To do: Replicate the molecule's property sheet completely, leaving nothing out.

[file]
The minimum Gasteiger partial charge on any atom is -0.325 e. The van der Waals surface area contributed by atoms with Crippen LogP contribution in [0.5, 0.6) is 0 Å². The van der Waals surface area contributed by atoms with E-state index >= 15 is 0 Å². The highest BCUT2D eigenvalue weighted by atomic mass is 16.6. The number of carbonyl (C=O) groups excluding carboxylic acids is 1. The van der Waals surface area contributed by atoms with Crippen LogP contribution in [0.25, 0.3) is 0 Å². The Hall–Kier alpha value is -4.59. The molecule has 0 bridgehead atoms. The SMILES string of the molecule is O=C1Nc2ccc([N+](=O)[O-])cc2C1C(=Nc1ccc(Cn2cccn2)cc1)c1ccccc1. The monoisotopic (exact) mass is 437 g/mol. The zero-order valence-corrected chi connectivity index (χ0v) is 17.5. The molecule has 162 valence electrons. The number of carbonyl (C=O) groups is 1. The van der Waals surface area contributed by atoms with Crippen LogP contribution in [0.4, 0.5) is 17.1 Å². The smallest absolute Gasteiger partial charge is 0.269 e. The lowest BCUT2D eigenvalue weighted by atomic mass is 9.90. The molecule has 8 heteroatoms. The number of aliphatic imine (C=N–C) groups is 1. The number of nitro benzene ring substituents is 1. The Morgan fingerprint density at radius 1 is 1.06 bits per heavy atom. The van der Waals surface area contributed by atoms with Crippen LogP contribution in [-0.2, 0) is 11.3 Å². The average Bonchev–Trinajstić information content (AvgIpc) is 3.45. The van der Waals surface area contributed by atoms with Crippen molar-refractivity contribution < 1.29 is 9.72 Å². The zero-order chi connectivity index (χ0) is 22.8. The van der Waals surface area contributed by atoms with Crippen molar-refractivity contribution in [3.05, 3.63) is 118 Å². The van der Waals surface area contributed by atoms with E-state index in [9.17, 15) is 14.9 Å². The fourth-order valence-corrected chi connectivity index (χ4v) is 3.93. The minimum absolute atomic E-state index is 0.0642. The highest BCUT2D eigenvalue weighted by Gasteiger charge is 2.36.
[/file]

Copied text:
The minimum Gasteiger partial charge on any atom is -0.325 e. The van der Waals surface area contributed by atoms with Crippen LogP contribution in [0.5, 0.6) is 0 Å². The van der Waals surface area contributed by atoms with E-state index >= 15 is 0 Å². The highest BCUT2D eigenvalue weighted by atomic mass is 16.6. The number of carbonyl (C=O) groups excluding carboxylic acids is 1. The van der Waals surface area contributed by atoms with Crippen LogP contribution in [0.25, 0.3) is 0 Å². The Hall–Kier alpha value is -4.59. The molecule has 0 bridgehead atoms. The SMILES string of the molecule is O=C1Nc2ccc([N+](=O)[O-])cc2C1C(=Nc1ccc(Cn2cccn2)cc1)c1ccccc1. The monoisotopic (exact) mass is 437 g/mol. The zero-order valence-corrected chi connectivity index (χ0v) is 17.5. The molecule has 162 valence electrons. The number of carbonyl (C=O) groups is 1. The van der Waals surface area contributed by atoms with Crippen LogP contribution in [0.4, 0.5) is 17.1 Å². The smallest absolute Gasteiger partial charge is 0.269 e. The lowest BCUT2D eigenvalue weighted by atomic mass is 9.90. The molecule has 8 heteroatoms. The number of aliphatic imine (C=N–C) groups is 1. The number of nitro benzene ring substituents is 1. The Morgan fingerprint density at radius 1 is 1.06 bits per heavy atom. The van der Waals surface area contributed by atoms with Crippen LogP contribution in [-0.2, 0) is 11.3 Å². The average Bonchev–Trinajstić information content (AvgIpc) is 3.45. The van der Waals surface area contributed by atoms with Crippen molar-refractivity contribution < 1.29 is 9.72 Å². The zero-order chi connectivity index (χ0) is 22.8. The van der Waals surface area contributed by atoms with Crippen molar-refractivity contribution in [3.05, 3.63) is 118 Å². The van der Waals surface area contributed by atoms with E-state index in [9.17, 15) is 14.9 Å². The fourth-order valence-corrected chi connectivity index (χ4v) is 3.93. The minimum absolute atomic E-state index is 0.0642. The highest BCUT2D eigenvalue weighted by Gasteiger charge is 2.36.